The Old City Hall story should have had a happy, Hollywood ending. That’s the way George Webb wrote the script.
But real life hijacked Webb’s script for the 115-year-old Tacoma landmark and turned it into a tragedy.
Webb, CEO of The Stratford Co., bought the Old City Hall in May 2005 for $3.76 million – even though then-owner Mike Bartlett of Horizon Partners hadn’t put it up for sale.
What did he see in the Italian Renaissance brick building with a dozen office and commercial tenants reputedly haunted by a ghost named Gus?
“The incredible character of this building is an asset that has been underutilized for nearly 46 years since the building was vacated as City Hall in 1959,” Webb told me shortly after he bought it. “The historic character and ornate and irreplaceable detailing in this project make it completely unique in the market. … There’s demand, we believe, for the luxury residential buyer.”
Yes, there was. Now, there is not.
So The Stratford Co. has hired David Morton, experienced at giving CPR to derelict buildings in Boston, to breathe some life into Old City Hall.
“It’s really a tragedy what happened here, it really is,” Morton said this week. “Those same kind of office tenants that were there before? I’d love to have them back in there.”
In 2005, however, The Stratford Co. saw those office tenants as obstacles and forced them out.
Why? Because the script on Old City Hall read like this: Up to 50 condominiums. European styling. View decks. A garden commons. A residents’ theater. Vaults with wine cellars. Exposed interior brick. Windows 15 feet high. Three penthouse suites up to 2,200 square feet. Commerce Street retail shops. Outdoor up-lighting to make the landmark glow in the night. A lobby concierge.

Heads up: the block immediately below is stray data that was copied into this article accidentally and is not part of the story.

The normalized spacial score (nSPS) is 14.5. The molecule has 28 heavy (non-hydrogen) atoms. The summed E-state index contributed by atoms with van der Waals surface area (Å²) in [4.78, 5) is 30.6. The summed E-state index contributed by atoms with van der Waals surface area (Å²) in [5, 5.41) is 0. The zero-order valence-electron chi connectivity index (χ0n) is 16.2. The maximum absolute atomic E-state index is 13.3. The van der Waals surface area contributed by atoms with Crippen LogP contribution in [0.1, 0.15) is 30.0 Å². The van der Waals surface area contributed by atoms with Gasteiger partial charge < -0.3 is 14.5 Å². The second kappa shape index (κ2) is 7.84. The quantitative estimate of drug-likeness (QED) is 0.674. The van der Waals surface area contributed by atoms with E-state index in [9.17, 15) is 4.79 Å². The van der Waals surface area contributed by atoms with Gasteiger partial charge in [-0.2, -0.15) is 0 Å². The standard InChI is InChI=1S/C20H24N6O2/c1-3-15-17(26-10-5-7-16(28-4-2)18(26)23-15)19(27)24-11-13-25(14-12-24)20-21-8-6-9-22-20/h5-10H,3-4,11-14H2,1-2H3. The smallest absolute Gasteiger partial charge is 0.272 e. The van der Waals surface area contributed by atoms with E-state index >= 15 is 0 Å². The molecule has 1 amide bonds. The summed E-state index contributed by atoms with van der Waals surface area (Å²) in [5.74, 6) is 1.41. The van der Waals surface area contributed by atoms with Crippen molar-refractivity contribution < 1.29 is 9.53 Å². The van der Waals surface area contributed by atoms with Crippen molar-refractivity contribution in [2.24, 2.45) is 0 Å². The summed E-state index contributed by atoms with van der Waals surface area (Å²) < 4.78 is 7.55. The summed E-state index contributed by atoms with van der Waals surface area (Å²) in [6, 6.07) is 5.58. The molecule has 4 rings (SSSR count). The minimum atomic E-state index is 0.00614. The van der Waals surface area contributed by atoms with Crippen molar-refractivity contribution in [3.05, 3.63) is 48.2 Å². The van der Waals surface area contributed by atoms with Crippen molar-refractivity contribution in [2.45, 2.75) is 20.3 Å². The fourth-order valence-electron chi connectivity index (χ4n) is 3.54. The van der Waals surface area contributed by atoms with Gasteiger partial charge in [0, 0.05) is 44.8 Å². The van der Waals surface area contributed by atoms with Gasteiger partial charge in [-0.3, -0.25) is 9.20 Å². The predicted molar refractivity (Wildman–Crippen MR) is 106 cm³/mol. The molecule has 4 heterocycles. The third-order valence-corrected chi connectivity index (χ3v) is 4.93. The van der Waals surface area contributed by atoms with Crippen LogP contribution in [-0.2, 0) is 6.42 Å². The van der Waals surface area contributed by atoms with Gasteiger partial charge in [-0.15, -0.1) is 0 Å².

Three plot twists changed things.
First, The Stratford Co. discovered that when you change a use – from office to residential – on a building so old, you have to retrofit it with extensive, expensive seismic upgrades. And to do the reconstruction meant completely vacating the building.
Second, the Pierce County AIDS Foundation had an ironclad, long-term lease at cheap rates on the bottom floor and declined to move.
Third, the bottom fell out of the housing market, including luxury and market-rate condominiums.
“The only thing worse than planning a condo project was executing a condo project,” Webb said this week. “I’m glad we pulled the plug – as painful as it was. In the best of times, it would have worked.”
Kicking out the old tenants, however, has “kind of given us a black eye,” Morton acknowledged. “A lot of people had a hard time moving, and it created a lot of chaos. … Now that the market’s changed, we want to get it back to what it was.”
To go back to the future, Morton established a full-time presence in the Washington Building, also owned by The Stratford Co., at 1019 Pacific Ave.
He plans to use a strategy, at least for now, that worked in Boston: targeting artists and artisans to take small, inexpensive studio and retail spaces. The building also features retail and restaurant space. Remember the Tacoma Bar & Grill?
“We understand,” Morton said, “the first people in there will be a little like pioneers, because they’re moving into a fairly empty building. We want to work with them to make it happen.”
Lease rates could run $14 to $18 per square foot, he said. And because The Stratford Co. doesn’t have much capital for tenant improvements, Morton said, he would negotiate lower lease rates for artists who want to make their own improvements.
Stratford doesn’t even have money to fix the building’s clock and chimes, although if a clock hobbyist wants to fix it in exchange for some recognition, Webb and Morton would welcome that.
“We just kind of want to start the building’s heart again,” Morton said.
And write a better ending to this chapter in Old City Hall’s history.
Dan Voelpel: 253-597-8785